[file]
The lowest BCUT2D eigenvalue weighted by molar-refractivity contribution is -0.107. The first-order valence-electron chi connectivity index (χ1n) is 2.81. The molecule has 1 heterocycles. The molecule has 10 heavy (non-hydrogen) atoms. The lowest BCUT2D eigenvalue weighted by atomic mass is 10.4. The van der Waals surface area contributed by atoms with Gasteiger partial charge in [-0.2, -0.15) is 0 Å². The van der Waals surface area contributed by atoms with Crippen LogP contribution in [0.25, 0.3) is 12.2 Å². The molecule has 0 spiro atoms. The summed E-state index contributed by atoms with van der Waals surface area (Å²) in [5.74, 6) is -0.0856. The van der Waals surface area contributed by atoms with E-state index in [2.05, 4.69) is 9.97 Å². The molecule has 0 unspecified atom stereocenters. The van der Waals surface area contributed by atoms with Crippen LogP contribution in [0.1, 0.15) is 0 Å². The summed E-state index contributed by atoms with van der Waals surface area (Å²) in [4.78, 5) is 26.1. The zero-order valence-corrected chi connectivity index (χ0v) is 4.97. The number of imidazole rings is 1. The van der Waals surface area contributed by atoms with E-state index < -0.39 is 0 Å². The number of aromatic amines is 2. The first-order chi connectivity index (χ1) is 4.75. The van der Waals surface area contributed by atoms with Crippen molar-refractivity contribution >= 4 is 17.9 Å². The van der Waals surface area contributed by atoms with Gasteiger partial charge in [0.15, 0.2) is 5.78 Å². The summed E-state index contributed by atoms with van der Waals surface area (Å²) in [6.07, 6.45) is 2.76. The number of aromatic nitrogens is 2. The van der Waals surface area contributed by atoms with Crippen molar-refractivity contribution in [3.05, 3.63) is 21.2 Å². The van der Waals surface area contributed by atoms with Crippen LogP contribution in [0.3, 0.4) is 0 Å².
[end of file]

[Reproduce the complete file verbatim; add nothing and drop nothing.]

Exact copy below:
The lowest BCUT2D eigenvalue weighted by molar-refractivity contribution is -0.107. The first-order valence-electron chi connectivity index (χ1n) is 2.81. The molecule has 1 heterocycles. The molecule has 10 heavy (non-hydrogen) atoms. The lowest BCUT2D eigenvalue weighted by atomic mass is 10.4. The van der Waals surface area contributed by atoms with Gasteiger partial charge in [-0.2, -0.15) is 0 Å². The van der Waals surface area contributed by atoms with Crippen LogP contribution in [0.25, 0.3) is 12.2 Å². The molecule has 0 spiro atoms. The summed E-state index contributed by atoms with van der Waals surface area (Å²) in [5.74, 6) is -0.0856. The van der Waals surface area contributed by atoms with E-state index in [2.05, 4.69) is 9.97 Å². The molecule has 0 unspecified atom stereocenters. The van der Waals surface area contributed by atoms with Crippen LogP contribution in [0.1, 0.15) is 0 Å². The summed E-state index contributed by atoms with van der Waals surface area (Å²) in [4.78, 5) is 26.1. The zero-order valence-corrected chi connectivity index (χ0v) is 4.97. The number of imidazole rings is 1. The van der Waals surface area contributed by atoms with E-state index < -0.39 is 0 Å². The number of aromatic amines is 2. The first-order chi connectivity index (χ1) is 4.75. The van der Waals surface area contributed by atoms with Crippen molar-refractivity contribution >= 4 is 17.9 Å². The van der Waals surface area contributed by atoms with Gasteiger partial charge in [0.15, 0.2) is 5.78 Å². The summed E-state index contributed by atoms with van der Waals surface area (Å²) in [6.07, 6.45) is 2.76. The number of aromatic nitrogens is 2. The van der Waals surface area contributed by atoms with Crippen molar-refractivity contribution in [3.05, 3.63) is 21.2 Å². The van der Waals surface area contributed by atoms with Crippen LogP contribution in [0.3, 0.4) is 0 Å².